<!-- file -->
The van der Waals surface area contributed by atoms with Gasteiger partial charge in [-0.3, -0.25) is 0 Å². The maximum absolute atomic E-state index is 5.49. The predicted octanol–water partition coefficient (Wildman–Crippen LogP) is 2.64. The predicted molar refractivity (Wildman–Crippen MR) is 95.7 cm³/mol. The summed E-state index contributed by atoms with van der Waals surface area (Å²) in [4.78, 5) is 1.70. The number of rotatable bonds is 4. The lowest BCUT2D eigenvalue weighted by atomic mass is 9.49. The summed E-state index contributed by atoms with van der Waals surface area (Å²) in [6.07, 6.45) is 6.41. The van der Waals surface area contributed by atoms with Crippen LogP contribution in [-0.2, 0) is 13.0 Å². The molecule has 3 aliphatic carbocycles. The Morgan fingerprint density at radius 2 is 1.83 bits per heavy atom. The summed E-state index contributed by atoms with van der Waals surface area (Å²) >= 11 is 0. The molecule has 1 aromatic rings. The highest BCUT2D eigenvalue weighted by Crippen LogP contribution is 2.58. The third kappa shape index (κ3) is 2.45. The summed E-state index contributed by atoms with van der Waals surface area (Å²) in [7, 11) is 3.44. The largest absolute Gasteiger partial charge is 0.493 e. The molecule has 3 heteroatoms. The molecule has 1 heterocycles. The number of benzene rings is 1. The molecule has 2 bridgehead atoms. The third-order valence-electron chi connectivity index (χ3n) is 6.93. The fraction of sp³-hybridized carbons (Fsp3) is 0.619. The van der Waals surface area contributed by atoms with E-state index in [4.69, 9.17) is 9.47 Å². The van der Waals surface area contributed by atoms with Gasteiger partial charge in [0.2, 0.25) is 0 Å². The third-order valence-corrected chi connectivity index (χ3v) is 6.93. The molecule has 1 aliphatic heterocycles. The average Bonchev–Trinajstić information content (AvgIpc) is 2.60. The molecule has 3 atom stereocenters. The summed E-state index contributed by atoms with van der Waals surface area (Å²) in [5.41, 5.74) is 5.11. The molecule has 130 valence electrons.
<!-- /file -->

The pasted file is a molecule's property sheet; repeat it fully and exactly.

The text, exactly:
The van der Waals surface area contributed by atoms with Gasteiger partial charge in [-0.3, -0.25) is 0 Å². The maximum absolute atomic E-state index is 5.49. The predicted octanol–water partition coefficient (Wildman–Crippen LogP) is 2.64. The predicted molar refractivity (Wildman–Crippen MR) is 95.7 cm³/mol. The summed E-state index contributed by atoms with van der Waals surface area (Å²) in [4.78, 5) is 1.70. The number of rotatable bonds is 4. The lowest BCUT2D eigenvalue weighted by atomic mass is 9.49. The summed E-state index contributed by atoms with van der Waals surface area (Å²) in [6.07, 6.45) is 6.41. The van der Waals surface area contributed by atoms with Crippen LogP contribution in [-0.2, 0) is 13.0 Å². The molecule has 3 aliphatic carbocycles. The Morgan fingerprint density at radius 2 is 1.83 bits per heavy atom. The summed E-state index contributed by atoms with van der Waals surface area (Å²) >= 11 is 0. The molecule has 1 aromatic rings. The highest BCUT2D eigenvalue weighted by Crippen LogP contribution is 2.58. The third kappa shape index (κ3) is 2.45. The summed E-state index contributed by atoms with van der Waals surface area (Å²) in [7, 11) is 3.44. The largest absolute Gasteiger partial charge is 0.493 e. The molecule has 3 heteroatoms. The molecule has 1 heterocycles. The number of benzene rings is 1. The molecule has 2 bridgehead atoms. The third-order valence-electron chi connectivity index (χ3n) is 6.93. The fraction of sp³-hybridized carbons (Fsp3) is 0.619. The van der Waals surface area contributed by atoms with E-state index in [4.69, 9.17) is 9.47 Å². The van der Waals surface area contributed by atoms with Gasteiger partial charge in [0.2, 0.25) is 0 Å². The third-order valence-corrected chi connectivity index (χ3v) is 6.93. The molecule has 1 aliphatic heterocycles. The average Bonchev–Trinajstić information content (AvgIpc) is 2.60. The molecule has 3 atom stereocenters. The summed E-state index contributed by atoms with van der Waals surface area (Å²) in [5.41, 5.74) is 5.11. The molecule has 130 valence electrons.